Proponents of andropause as a distinct condition claim that it is a biological change experienced by men during mid-life, and often compare it to female menopause. Menopause, however, is a complete cessation of reproductive ability caused by the shutting down of the female reproductive system. Andropause is a decline in the male hormone testosterone. This drop in testosterone levels is considered to lead in some cases to erectile dysfunction, diabetes, loss of energy and concentration, depression, and mood swings. While andropause does not cause a man’s reproductive system to stop working altogether, many experience bouts of impotence.
The theory is that andropause is caused by a very gradual testosterone deficiency and an increase in sex hormone-binding globulin (SHBG) that occurs from age 40 onwards. By contrast, women have a more rapid onset of menopause at an average age of 51. Testosterone declines 10% every decade after age 30 (1% per year).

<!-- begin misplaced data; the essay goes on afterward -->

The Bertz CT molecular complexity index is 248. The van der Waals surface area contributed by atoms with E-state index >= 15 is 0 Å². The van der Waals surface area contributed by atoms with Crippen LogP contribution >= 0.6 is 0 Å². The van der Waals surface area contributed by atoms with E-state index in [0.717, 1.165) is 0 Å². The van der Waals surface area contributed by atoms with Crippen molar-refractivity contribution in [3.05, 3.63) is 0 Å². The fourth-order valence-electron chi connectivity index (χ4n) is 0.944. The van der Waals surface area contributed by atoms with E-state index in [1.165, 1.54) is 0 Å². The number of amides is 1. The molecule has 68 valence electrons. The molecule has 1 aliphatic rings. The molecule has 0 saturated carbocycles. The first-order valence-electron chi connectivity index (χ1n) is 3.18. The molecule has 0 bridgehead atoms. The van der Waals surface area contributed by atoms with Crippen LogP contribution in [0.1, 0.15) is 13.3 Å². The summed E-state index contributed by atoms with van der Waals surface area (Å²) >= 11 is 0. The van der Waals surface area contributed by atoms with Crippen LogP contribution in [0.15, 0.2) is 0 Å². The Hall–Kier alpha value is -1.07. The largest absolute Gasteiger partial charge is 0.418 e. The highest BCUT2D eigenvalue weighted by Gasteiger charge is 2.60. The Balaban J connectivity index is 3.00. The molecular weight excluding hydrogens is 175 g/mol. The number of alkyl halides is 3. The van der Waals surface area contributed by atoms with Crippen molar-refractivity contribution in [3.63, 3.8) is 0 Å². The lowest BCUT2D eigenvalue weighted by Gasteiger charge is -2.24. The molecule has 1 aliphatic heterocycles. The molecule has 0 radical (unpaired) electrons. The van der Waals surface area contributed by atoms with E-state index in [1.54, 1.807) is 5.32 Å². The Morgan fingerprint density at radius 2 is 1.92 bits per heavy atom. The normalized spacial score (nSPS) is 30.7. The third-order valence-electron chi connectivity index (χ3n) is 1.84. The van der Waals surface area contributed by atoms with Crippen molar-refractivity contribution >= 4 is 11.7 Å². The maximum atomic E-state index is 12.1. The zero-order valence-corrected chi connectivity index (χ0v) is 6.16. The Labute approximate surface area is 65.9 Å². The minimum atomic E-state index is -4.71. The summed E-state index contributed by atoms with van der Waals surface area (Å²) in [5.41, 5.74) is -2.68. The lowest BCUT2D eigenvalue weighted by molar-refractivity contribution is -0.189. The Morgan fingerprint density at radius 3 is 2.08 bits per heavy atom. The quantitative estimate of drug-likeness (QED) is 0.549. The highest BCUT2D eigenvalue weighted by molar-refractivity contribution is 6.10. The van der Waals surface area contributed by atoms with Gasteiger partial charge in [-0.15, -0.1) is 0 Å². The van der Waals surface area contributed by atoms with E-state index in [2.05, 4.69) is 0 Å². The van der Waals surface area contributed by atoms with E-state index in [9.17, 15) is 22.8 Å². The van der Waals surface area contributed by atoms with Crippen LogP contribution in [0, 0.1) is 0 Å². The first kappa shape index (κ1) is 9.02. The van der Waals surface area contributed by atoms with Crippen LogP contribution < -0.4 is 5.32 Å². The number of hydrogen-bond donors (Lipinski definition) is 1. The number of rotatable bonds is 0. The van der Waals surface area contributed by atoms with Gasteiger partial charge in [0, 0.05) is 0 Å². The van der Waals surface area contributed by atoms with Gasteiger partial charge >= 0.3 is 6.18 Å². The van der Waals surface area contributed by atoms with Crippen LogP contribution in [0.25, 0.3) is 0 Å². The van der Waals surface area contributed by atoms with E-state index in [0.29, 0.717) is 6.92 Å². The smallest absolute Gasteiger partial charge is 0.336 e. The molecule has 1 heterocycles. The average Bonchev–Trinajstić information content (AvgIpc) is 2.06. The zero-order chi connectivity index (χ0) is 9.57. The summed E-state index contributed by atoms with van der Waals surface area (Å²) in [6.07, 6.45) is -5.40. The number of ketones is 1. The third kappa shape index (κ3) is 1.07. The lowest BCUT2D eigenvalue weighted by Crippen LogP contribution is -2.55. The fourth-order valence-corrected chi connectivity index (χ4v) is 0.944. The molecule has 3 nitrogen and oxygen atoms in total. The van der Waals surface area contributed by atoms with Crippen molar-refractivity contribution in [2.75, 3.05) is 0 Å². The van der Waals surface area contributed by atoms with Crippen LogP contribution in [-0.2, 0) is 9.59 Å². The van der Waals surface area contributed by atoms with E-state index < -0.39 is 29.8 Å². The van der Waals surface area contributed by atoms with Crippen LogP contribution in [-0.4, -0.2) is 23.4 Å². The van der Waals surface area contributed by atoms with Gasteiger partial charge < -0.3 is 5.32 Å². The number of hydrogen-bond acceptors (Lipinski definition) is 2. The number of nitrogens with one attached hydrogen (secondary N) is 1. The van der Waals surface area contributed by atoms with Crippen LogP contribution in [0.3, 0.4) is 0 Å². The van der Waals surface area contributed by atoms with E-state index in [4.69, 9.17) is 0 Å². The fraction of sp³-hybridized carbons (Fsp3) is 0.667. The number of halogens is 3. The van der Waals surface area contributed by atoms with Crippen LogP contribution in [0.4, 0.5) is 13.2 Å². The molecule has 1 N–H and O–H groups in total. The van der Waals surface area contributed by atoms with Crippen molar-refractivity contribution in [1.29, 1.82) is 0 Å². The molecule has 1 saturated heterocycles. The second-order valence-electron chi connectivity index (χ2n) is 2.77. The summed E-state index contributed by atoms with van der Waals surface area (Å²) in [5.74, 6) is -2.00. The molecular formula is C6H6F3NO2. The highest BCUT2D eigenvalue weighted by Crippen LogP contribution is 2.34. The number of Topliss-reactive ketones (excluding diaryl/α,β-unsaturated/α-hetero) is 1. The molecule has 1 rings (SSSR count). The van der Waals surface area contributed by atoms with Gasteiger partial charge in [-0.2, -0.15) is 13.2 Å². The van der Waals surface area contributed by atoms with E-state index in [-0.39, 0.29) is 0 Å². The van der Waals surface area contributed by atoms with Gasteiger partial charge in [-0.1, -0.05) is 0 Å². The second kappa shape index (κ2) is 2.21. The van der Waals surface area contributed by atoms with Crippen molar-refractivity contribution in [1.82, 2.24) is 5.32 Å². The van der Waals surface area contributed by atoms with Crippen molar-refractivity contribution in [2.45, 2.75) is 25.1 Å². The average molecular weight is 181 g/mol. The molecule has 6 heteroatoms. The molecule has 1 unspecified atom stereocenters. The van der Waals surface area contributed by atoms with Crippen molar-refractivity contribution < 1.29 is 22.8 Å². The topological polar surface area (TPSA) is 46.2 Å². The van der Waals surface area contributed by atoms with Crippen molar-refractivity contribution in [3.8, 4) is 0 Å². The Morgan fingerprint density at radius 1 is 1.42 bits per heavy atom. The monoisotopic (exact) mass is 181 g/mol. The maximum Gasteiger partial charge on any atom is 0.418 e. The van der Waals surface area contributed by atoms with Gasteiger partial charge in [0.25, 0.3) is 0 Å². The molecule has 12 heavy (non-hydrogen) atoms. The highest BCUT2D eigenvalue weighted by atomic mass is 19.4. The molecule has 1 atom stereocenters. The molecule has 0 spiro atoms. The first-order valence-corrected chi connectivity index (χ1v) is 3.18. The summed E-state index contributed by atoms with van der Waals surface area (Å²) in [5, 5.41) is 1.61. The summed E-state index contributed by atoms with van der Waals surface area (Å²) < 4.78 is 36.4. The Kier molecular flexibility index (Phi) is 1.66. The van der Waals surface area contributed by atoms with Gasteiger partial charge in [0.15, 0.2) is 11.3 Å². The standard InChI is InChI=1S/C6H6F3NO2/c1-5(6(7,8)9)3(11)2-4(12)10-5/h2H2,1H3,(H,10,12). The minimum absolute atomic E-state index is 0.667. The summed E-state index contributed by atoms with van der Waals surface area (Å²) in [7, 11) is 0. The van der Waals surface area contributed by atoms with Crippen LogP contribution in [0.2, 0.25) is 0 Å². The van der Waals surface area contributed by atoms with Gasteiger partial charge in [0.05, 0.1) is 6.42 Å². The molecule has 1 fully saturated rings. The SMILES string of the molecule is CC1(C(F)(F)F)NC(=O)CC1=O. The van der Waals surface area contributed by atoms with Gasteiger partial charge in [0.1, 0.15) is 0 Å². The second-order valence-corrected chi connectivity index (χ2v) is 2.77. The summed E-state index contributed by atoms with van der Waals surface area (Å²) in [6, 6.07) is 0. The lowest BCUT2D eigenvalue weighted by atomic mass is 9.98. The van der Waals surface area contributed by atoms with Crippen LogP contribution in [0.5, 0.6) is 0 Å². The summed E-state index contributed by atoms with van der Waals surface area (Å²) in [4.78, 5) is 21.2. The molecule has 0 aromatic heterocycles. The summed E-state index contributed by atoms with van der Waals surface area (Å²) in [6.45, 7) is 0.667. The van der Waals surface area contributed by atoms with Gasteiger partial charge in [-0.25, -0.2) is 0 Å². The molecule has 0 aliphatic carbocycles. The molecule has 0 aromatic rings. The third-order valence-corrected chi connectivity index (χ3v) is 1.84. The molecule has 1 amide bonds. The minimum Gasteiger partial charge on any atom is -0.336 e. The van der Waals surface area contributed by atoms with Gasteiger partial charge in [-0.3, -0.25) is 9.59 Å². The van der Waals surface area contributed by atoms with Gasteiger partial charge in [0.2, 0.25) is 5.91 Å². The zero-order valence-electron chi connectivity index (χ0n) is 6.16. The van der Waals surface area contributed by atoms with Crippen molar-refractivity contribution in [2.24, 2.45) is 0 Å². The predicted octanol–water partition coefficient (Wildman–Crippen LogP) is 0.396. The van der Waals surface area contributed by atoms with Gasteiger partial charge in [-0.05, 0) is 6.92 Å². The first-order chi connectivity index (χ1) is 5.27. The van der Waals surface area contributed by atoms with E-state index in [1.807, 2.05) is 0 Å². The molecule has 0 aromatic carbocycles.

What is known as premature andropause is theorized to occur in males who experience excessive female hormone stimulation through workplace exposure to estrogen. Men who work in the pharmaceutical industry, plastics factories, near incinerators, and on farms that use pesticides are high-risk for early andropause.
Proponents claim that by their mid-50s, about 30 percent of men experience andropause. It is thought that about 5 million American men do not produce adequate testosterone, which leads to early andropause. In Australia, about 1 in every 200 men under the age of 60 and about 1 in every 10 men over 60 have low testosterone. Regardless of location, the most likely males to develop early andropause are those with diabetes, hypertension, and genetic disorders that produce hypogonadism, including Klinefelter’s, Wilson-Turner, and Androgen insensitivity syndromes.
Much of the current popular interest in the concept of andropause has been fueled by the book Male Menopause, written by Jed Diamond, a lay person. According to Diamond’s view, andropause is a change of life in middle-aged men, which has hormonal, physical, psychological, interpersonal, social, sexual, and spiritual aspects. Diamond claims that this change occurs in all men, generally between the ages of 40 and 55, though it can occur as early as 35 or as late as 65. The term “male menopause” may be a misnomer, as unlike women, men’s reproductive systems do not cease to work completely in mid-life; some men continue to father children late into their lives (at age 90 or older). But Diamond claims that, in terms of other life impacts, women’s and men’s experience are somewhat similar phenomena.